It would look better to balance such a sofa with a big desk or a sofa or work table, so that you have several anchor pieces around which the rest of the furnishings could revolves.  Equally, a tall piece should be balanced by a bookcase or storage unit, an armoire, a large mirror, or a big painting, or a group of paintings that starts high on the wall. Do not, however, choose a piece of art or mirror that is actually bigger than the piece of furniture below (like a chest, side table or dresser) or the effect will be top heavy.

Mary Gilliatt Interior Decorating Blog: Scale & Balance

Mix styles for dramatic contrast. Photo: Mary Gilliatt's Home Comforts with Style

  • Do you have just one lonely mirror or small painting on a large expanse of wall? If you do, try to expand the items into a group, or series of groups. A very large mirror or painting are fine on their own if the wall is not too large.
  • Are your pieces of furniture and accessories all one level or all on one scale? This can look needlessly boring. Always try to vary the height of furnishings. Have at least one or two taller pieces such as groups of art or a large painting or mirror as mentioned above, or a tall plant or two. You could offset a tall piece of sculpture or a screen in one corner of a room with a large plant, or a plant standing on a column or pedestal in another
Mary Gilliatt Interior Decorating Blog: Scale & Balance

Mixing scales and textures. Photo: Mary Gilliatt's Great Renovations and Restorations

Lastly, one fail safe way to make sure a room will work to its best advantage as far as scale and balance are concerned is to draw up the room to scale on graph paper, similarly draw to scale and cut out the various pieces of furniture and large accessories and move them around until you have found what you think is the best juxtaposition.

Cheers,
Mary

International Designer Mary Gilliatt



DDH Mother’s Day Contest Finalists – VOTE NOW! by decordreamhome
May 5, 2010, 11:36 am
Filed under: Contest, Interior Design

OK, so we know this was a quick contest to pull together and we didn’t get the submissions we were hoping for but I think you’ll agree that all of these contenders are worthy of the Grand Prize – but it’s you who gets to vote for who will win the Grand Prize – $500 DecorDreamHome.com Gift Certificate and design consultation!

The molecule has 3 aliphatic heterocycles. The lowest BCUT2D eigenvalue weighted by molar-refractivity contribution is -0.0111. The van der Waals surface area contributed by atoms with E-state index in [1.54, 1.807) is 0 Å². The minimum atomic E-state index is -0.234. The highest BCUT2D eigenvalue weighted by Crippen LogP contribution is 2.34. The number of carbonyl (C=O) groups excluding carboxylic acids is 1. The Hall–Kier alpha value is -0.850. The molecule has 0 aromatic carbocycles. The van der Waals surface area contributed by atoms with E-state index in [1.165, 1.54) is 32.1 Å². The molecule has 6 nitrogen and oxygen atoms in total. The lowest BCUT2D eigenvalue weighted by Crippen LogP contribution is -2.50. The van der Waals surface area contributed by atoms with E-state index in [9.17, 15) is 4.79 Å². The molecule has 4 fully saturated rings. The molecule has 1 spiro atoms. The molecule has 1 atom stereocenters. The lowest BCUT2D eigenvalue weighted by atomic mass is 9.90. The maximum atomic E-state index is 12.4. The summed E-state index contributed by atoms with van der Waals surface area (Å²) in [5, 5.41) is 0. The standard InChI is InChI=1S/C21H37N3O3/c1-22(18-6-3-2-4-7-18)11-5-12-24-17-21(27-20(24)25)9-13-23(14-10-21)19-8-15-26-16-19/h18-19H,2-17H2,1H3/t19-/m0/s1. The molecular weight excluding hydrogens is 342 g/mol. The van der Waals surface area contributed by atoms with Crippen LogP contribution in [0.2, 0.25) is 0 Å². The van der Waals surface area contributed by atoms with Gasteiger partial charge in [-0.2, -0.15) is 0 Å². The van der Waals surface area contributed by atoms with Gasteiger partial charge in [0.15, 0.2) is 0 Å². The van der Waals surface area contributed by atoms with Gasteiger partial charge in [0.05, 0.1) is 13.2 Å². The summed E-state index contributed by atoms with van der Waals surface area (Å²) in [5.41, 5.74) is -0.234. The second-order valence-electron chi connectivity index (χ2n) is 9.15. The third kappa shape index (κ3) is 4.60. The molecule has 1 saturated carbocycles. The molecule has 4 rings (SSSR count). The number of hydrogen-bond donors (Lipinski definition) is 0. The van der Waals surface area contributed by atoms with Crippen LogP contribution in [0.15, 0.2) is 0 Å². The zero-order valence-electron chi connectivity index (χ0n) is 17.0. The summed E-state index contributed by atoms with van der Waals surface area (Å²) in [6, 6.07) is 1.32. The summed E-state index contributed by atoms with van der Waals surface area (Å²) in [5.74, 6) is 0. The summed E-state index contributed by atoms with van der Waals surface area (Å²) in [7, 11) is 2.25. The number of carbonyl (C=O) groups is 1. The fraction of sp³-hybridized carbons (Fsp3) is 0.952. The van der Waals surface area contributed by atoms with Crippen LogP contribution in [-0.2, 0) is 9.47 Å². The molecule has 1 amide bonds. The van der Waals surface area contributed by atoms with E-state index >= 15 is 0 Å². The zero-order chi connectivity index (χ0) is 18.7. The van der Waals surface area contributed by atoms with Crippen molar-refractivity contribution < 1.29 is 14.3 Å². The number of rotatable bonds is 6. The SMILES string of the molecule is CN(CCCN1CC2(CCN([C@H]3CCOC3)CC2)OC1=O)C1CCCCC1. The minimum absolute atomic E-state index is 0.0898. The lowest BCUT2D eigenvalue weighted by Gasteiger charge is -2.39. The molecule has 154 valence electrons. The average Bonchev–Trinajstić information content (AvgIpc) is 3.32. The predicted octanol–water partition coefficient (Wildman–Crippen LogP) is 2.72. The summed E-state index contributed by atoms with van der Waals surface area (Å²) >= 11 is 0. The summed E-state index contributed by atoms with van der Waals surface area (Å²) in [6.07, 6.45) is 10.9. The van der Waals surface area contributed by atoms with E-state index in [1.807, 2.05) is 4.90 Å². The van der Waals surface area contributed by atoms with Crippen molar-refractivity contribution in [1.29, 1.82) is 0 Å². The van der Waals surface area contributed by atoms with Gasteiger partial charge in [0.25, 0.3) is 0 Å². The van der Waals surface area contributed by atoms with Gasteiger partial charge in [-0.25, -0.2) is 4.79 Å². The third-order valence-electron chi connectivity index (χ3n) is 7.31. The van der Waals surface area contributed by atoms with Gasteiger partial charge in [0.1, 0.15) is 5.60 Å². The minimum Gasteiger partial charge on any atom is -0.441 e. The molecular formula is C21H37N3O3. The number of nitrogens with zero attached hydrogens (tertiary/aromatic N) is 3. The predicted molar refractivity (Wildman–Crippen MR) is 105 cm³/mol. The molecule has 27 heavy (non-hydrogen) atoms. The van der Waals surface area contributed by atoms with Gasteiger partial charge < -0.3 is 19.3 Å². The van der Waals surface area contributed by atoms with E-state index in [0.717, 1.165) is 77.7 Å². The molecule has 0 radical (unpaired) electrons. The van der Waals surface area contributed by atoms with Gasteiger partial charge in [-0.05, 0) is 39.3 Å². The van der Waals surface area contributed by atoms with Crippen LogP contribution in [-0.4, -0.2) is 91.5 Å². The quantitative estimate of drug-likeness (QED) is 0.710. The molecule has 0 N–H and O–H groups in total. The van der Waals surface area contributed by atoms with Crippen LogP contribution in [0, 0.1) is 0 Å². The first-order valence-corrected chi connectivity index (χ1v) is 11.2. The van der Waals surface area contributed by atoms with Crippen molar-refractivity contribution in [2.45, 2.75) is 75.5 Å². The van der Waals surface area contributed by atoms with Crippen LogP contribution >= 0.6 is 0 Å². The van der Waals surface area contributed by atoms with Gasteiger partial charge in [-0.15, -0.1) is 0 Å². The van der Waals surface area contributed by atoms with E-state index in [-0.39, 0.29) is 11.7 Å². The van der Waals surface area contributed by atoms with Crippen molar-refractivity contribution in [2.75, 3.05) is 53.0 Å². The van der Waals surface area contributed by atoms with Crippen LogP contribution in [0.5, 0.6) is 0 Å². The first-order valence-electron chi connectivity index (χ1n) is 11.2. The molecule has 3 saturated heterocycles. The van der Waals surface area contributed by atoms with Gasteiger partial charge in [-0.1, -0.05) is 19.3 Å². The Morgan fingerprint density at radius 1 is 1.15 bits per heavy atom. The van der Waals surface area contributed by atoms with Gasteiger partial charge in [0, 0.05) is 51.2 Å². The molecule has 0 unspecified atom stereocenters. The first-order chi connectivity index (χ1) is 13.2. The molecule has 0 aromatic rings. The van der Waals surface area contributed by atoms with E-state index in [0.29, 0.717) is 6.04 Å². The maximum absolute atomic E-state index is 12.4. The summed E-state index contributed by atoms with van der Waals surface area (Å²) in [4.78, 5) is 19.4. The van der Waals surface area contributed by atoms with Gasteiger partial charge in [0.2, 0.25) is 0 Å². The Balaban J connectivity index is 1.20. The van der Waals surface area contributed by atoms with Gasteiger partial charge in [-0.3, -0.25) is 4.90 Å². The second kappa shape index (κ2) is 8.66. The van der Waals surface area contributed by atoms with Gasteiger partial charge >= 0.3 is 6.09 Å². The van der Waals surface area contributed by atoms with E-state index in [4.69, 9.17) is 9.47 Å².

Our first Finalist is Stephanie. This is what her daughter wrote about her mom:

My mom deserves a bedroom makeover that lets her wake up each morning with a fresh start to her day and a comforting space to relax in. Both my parents, especially my mom, have fought through what life has thrown at us. Our family has been through a lot of up and downs and she keeps looking towards the future. She is extremely supportive and giving. When I moved out into the world on my own she gave a lot that she had to me, so that I could live comfortably. She has always extended her hand to others never taking care of herself first. I believe if you can sleep and wake up in a comfortable space it sets the tone for the rest of your day, and will give my mom the energy to keep striving and hoping for the best. Everything that my mom has been through, I try to be there for her every day. I always feel the burden of what they are going through and feel like there is nothing I can do to ease the pain. I wish I could take all the weight off her shoulders, and take care of her for once, as she took such good care of me. So if this can be even just a little way to help I am certainly going to try. My mom deserves to know how much her children appreciate everything she has done for us, and how much we love her. Thank you.